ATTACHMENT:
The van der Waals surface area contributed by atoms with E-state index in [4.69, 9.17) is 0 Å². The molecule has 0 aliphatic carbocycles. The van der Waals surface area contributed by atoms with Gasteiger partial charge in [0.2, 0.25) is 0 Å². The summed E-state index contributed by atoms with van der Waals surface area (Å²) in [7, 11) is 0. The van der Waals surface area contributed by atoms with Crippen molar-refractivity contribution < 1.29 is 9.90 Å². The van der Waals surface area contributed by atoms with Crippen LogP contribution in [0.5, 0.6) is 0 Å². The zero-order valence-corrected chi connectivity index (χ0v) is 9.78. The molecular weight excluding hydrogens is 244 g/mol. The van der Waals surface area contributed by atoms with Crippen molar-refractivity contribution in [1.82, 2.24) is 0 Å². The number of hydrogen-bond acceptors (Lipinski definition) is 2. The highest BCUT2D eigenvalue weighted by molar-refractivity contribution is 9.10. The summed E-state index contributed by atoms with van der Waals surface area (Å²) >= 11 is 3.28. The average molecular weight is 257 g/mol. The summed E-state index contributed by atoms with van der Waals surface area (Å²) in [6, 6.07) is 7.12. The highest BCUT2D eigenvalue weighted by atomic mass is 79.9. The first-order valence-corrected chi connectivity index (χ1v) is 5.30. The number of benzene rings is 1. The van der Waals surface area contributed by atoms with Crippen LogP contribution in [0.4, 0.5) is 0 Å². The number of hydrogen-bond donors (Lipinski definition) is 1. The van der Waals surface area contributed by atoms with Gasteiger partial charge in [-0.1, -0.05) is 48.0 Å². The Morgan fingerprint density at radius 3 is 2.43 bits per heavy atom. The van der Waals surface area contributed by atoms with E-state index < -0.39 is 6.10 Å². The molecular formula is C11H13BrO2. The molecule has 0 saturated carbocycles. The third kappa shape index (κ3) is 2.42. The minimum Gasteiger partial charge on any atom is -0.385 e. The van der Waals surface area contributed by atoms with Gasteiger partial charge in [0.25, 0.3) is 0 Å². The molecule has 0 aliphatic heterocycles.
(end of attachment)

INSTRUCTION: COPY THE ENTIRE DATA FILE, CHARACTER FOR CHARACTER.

The van der Waals surface area contributed by atoms with E-state index in [4.69, 9.17) is 0 Å². The molecule has 0 aliphatic carbocycles. The van der Waals surface area contributed by atoms with Gasteiger partial charge in [0.2, 0.25) is 0 Å². The summed E-state index contributed by atoms with van der Waals surface area (Å²) in [7, 11) is 0. The van der Waals surface area contributed by atoms with Crippen molar-refractivity contribution < 1.29 is 9.90 Å². The van der Waals surface area contributed by atoms with Crippen LogP contribution in [0.5, 0.6) is 0 Å². The zero-order valence-corrected chi connectivity index (χ0v) is 9.78. The molecular weight excluding hydrogens is 244 g/mol. The van der Waals surface area contributed by atoms with Crippen molar-refractivity contribution in [1.82, 2.24) is 0 Å². The number of hydrogen-bond acceptors (Lipinski definition) is 2. The highest BCUT2D eigenvalue weighted by molar-refractivity contribution is 9.10. The summed E-state index contributed by atoms with van der Waals surface area (Å²) >= 11 is 3.28. The average molecular weight is 257 g/mol. The summed E-state index contributed by atoms with van der Waals surface area (Å²) in [6, 6.07) is 7.12. The highest BCUT2D eigenvalue weighted by atomic mass is 79.9. The first-order valence-corrected chi connectivity index (χ1v) is 5.30. The number of benzene rings is 1. The van der Waals surface area contributed by atoms with Crippen LogP contribution in [0.4, 0.5) is 0 Å². The number of hydrogen-bond donors (Lipinski definition) is 1. The van der Waals surface area contributed by atoms with Gasteiger partial charge in [-0.1, -0.05) is 48.0 Å². The Morgan fingerprint density at radius 3 is 2.43 bits per heavy atom. The van der Waals surface area contributed by atoms with E-state index < -0.39 is 6.10 Å². The molecular formula is C11H13BrO2. The molecule has 0 saturated carbocycles. The third kappa shape index (κ3) is 2.42. The minimum Gasteiger partial charge on any atom is -0.385 e. The van der Waals surface area contributed by atoms with Gasteiger partial charge in [0.25, 0.3) is 0 Å². The molecule has 0 aliphatic heterocycles.